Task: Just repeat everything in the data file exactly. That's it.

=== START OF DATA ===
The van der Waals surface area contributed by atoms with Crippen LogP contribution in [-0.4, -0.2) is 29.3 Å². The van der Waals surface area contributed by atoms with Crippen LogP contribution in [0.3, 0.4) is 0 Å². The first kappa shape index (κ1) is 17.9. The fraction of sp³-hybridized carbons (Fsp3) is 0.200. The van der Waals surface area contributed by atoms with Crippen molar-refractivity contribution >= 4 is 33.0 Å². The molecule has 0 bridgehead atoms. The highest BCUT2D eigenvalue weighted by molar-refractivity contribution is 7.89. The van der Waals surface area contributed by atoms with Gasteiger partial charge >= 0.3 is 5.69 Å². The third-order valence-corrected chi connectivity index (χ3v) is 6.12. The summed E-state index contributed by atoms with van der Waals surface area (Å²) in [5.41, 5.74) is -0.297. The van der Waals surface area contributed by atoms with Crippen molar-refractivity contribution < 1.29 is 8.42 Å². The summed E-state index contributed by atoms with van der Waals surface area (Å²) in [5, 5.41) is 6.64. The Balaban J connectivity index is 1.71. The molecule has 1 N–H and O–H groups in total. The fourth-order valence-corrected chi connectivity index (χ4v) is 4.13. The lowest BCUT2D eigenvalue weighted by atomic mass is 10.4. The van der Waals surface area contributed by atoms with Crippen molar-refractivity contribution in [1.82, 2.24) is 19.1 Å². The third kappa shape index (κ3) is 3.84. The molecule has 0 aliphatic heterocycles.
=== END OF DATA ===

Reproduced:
The van der Waals surface area contributed by atoms with Crippen LogP contribution in [-0.4, -0.2) is 29.3 Å². The van der Waals surface area contributed by atoms with Crippen LogP contribution in [0.3, 0.4) is 0 Å². The first kappa shape index (κ1) is 17.9. The fraction of sp³-hybridized carbons (Fsp3) is 0.200. The van der Waals surface area contributed by atoms with Crippen molar-refractivity contribution >= 4 is 33.0 Å². The molecule has 0 bridgehead atoms. The highest BCUT2D eigenvalue weighted by molar-refractivity contribution is 7.89. The van der Waals surface area contributed by atoms with Gasteiger partial charge >= 0.3 is 5.69 Å². The third-order valence-corrected chi connectivity index (χ3v) is 6.12. The summed E-state index contributed by atoms with van der Waals surface area (Å²) in [5.41, 5.74) is -0.297. The van der Waals surface area contributed by atoms with Crippen molar-refractivity contribution < 1.29 is 8.42 Å². The summed E-state index contributed by atoms with van der Waals surface area (Å²) in [5, 5.41) is 6.64. The Balaban J connectivity index is 1.71. The molecule has 1 N–H and O–H groups in total. The fourth-order valence-corrected chi connectivity index (χ4v) is 4.13. The lowest BCUT2D eigenvalue weighted by atomic mass is 10.4. The van der Waals surface area contributed by atoms with Crippen molar-refractivity contribution in [1.82, 2.24) is 19.1 Å². The third kappa shape index (κ3) is 3.84. The molecule has 0 aliphatic heterocycles.